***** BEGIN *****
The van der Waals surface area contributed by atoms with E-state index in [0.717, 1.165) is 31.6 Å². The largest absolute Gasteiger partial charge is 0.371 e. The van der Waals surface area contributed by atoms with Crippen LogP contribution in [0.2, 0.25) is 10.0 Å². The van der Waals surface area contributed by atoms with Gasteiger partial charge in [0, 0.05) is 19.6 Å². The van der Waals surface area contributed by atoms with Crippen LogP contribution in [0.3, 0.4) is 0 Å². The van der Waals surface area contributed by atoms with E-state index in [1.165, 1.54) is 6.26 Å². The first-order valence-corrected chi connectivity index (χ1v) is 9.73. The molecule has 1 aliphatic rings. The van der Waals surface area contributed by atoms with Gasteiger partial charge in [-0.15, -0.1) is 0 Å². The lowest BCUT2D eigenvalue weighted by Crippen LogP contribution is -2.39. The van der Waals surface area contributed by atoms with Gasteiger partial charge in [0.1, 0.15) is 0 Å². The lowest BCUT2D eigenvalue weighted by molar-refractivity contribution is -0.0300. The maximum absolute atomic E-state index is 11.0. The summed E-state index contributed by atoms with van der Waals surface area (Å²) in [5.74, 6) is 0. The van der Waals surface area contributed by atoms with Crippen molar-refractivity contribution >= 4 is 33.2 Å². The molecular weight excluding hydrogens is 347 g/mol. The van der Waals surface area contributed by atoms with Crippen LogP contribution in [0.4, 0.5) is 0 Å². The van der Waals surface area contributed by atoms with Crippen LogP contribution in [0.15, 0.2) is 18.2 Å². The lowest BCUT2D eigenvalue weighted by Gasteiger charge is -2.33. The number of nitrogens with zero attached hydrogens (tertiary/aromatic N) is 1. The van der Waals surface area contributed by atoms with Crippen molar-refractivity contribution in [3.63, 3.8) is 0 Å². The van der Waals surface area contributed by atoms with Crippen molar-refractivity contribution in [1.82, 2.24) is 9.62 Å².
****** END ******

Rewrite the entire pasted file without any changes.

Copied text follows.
The van der Waals surface area contributed by atoms with E-state index in [0.717, 1.165) is 31.6 Å². The largest absolute Gasteiger partial charge is 0.371 e. The van der Waals surface area contributed by atoms with Crippen LogP contribution in [0.2, 0.25) is 10.0 Å². The van der Waals surface area contributed by atoms with Gasteiger partial charge in [0, 0.05) is 19.6 Å². The van der Waals surface area contributed by atoms with Crippen LogP contribution in [0.3, 0.4) is 0 Å². The van der Waals surface area contributed by atoms with E-state index in [1.165, 1.54) is 6.26 Å². The first-order valence-corrected chi connectivity index (χ1v) is 9.73. The molecule has 1 aliphatic rings. The van der Waals surface area contributed by atoms with Gasteiger partial charge in [-0.15, -0.1) is 0 Å². The lowest BCUT2D eigenvalue weighted by Crippen LogP contribution is -2.39. The van der Waals surface area contributed by atoms with Gasteiger partial charge in [0.1, 0.15) is 0 Å². The lowest BCUT2D eigenvalue weighted by molar-refractivity contribution is -0.0300. The maximum absolute atomic E-state index is 11.0. The summed E-state index contributed by atoms with van der Waals surface area (Å²) in [5.74, 6) is 0. The van der Waals surface area contributed by atoms with Crippen molar-refractivity contribution >= 4 is 33.2 Å². The molecular weight excluding hydrogens is 347 g/mol. The van der Waals surface area contributed by atoms with Crippen LogP contribution in [0.4, 0.5) is 0 Å². The van der Waals surface area contributed by atoms with Crippen LogP contribution in [0.15, 0.2) is 18.2 Å². The lowest BCUT2D eigenvalue weighted by Gasteiger charge is -2.33. The number of nitrogens with zero attached hydrogens (tertiary/aromatic N) is 1. The van der Waals surface area contributed by atoms with Crippen molar-refractivity contribution in [3.63, 3.8) is 0 Å². The van der Waals surface area contributed by atoms with Crippen molar-refractivity contribution in [1.82, 2.24) is 9.62 Å².